In network terminology, a header is a series of bytes with a well-defined structure that describe something about the bytes that follow it.

In C and numerous other programming languages a header or header file is a file referenced by other files. It typically defines constructs that are used in several places. By referencing the header, duplication can be avoided.

In automotive terminology, the first component of an exhaust system; the pipe that leads immediately off the manifold.

An important part of performance tuning consists of matching the header to the engine configuration and vice versa, because the header's geometry determines the flow of exhaust gases from the cylinder. The maximum throughput of a header helps determine how freely the engine can breathe, which directly affects maximum power.

At the same time the header has to supply a certain amount of back pressure or the exhaust valves will not cycle properly, causing power loss and/or valve damage.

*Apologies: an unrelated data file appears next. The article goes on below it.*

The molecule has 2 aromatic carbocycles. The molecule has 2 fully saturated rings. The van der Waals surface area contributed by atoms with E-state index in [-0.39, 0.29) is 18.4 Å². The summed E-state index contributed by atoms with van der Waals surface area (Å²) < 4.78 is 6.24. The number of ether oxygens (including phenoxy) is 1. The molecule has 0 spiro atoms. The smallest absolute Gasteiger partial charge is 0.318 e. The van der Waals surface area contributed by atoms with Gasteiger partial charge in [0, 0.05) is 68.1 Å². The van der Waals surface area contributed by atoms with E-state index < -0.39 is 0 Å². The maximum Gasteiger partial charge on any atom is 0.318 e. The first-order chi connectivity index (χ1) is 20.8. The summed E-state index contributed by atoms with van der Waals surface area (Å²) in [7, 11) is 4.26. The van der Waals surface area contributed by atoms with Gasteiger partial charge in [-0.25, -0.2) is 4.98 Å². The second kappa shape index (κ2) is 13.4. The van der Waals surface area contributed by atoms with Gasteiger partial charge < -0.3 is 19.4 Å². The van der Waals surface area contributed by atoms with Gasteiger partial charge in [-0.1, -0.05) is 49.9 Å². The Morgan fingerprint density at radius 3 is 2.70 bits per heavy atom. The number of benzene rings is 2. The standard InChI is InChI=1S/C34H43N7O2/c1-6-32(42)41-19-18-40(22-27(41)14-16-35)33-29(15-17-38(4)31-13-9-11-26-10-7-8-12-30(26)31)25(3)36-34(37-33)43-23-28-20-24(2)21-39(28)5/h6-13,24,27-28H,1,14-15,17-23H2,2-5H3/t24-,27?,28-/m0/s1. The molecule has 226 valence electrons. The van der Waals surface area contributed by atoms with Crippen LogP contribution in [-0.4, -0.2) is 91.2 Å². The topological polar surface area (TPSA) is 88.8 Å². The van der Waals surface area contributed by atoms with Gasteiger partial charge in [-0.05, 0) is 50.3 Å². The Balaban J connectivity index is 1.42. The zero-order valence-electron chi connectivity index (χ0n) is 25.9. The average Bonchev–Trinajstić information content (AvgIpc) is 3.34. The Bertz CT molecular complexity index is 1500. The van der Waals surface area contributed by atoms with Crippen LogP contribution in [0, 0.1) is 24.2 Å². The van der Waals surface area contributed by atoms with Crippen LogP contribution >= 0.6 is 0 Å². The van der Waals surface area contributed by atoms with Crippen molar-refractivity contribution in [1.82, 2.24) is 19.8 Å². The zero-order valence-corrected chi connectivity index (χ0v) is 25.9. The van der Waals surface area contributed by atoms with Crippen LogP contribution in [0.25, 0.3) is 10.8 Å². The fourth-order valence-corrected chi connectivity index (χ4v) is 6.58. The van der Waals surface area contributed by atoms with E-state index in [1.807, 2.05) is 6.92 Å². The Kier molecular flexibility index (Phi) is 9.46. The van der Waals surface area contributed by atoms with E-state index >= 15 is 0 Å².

A move in British football (or "soccer") where the player directs a falling football by hitting it with his head. Since the only rule about making contact with the ball is that it cannot be touched with the arms or hands (except by the goalkeeper), this is a commonly used move when a player is closely surrounded by members of the opposing team but needs to direct the ball to someone else. The cry of "On me head, son!" indicates that a player wants to head the ball.

It can't be good for the brain though, surely?

Head"er, n.

1.

One who, or that which, heads nails, rivets, etc., esp. a machine for heading.

2.

One who heads a movement, a party, or a mob; head; chief; leader.

[R.]

3. Arch. (a)

A brick or stone laid with its shorter face or head in the surface of the wall.

(b)

In framing, the piece of timber fitted between two trimmers, and supported by them, and carrying the ends of the tailpieces.

4.

A reaper for wheat, that cuts off the heads only.

5.

A fall or plunge headforemost, as while riding a bicycle, or in bathing; as, to take a header.

[Colloq.]

 

© Webster 1913.

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